Cricket Australia had opened the gates to the MCG, announcing on Twitter that entry was free for the final session. Over 2000 spectators made their way to the ground in an hour’s time after the declaration after a handful of spectators in the morning.

'29 overs to play… six down…I hope nothing dramatic happens until we get to the ground.’

We made our way into the ground and settled into the closest stand possible as Lyon and Jackson Bird were bowling from either end. Mohammad Amir and Sarfraz Ahmed were chipping away at the runs, albeit the Australian bowlers causing the batsmen some trouble. It was getting mighty close.

Quite a few spectators had come in by now. Everyone was anticipating a wicket every ball. That’s when Smith optimistically reviewed a decision off Amir. Not out. A ball later, however, an inside edge saw the bails flying and Amir had to depart for 11.

‘Seven down, three to go. What timing! Sarfraz is key here... 33 now for an innings win.’

Smith then got back his strike bowlers as Starc and Hazlewood operated from either ends.

‘Something’s going to happen.’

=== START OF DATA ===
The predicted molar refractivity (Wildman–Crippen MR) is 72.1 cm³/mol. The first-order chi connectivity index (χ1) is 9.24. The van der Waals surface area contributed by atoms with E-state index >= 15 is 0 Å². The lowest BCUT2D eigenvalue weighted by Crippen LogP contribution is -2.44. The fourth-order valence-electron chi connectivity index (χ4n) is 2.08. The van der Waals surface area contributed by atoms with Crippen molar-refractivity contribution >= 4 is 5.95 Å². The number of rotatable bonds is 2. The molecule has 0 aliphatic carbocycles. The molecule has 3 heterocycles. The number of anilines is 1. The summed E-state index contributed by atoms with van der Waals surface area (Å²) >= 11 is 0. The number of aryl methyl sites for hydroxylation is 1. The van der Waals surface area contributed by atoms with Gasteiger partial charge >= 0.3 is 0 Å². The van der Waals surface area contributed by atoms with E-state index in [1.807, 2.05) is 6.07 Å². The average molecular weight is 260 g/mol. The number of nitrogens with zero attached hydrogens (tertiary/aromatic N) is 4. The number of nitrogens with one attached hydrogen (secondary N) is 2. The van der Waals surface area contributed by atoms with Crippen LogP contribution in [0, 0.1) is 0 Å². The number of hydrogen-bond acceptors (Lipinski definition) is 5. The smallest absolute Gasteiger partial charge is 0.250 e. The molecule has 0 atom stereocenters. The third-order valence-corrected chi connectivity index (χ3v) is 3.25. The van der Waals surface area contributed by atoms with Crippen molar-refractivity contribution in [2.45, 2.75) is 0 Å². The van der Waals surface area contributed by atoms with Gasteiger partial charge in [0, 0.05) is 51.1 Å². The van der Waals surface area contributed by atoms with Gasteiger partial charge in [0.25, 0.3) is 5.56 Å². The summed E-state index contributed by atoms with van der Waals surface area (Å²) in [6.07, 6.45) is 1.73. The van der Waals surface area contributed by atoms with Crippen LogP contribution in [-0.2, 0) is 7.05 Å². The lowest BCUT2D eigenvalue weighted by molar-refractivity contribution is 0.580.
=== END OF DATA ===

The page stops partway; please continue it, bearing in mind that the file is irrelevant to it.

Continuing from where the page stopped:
First over back from Starc: Ball 2, Edged and four; Ball 3, Sarfraz is beaten by a beauty; Ball 6, Bowled! Starc surprised Sarfraz with an inswinger and the ball snuck past the inside edge and crashed into the stumps. Sarfraz departed for 43, and you knew the game was almost over.

He returned in his next over to trouble Wahab Riaz. First two balls, two misses. Starc was on song. Ball five, wicket!  The ball reversed to crash into the top of offstump as Riaz departed for a duck. With Australia one wicket away, my camera turned into video mode as I wanted to capture the winning moment.

Every ball, I waited with bated breath. The crowd was behind the team now. Australia were one wicket away.

“It’s going to end this over,” I told my friend.

Starc delivered. Three wickets in three overs.


Yasir Shah was looking for the flick, but got a leading edge instead, as the ball lobbed up towards mid on (and gave me enough time to record the moment), where Bird completed the catch comfortably as. The crowd erupted in cheers as Australia picked up a sensational victory by an innings and 18 runs, as Starc finished with four wickets.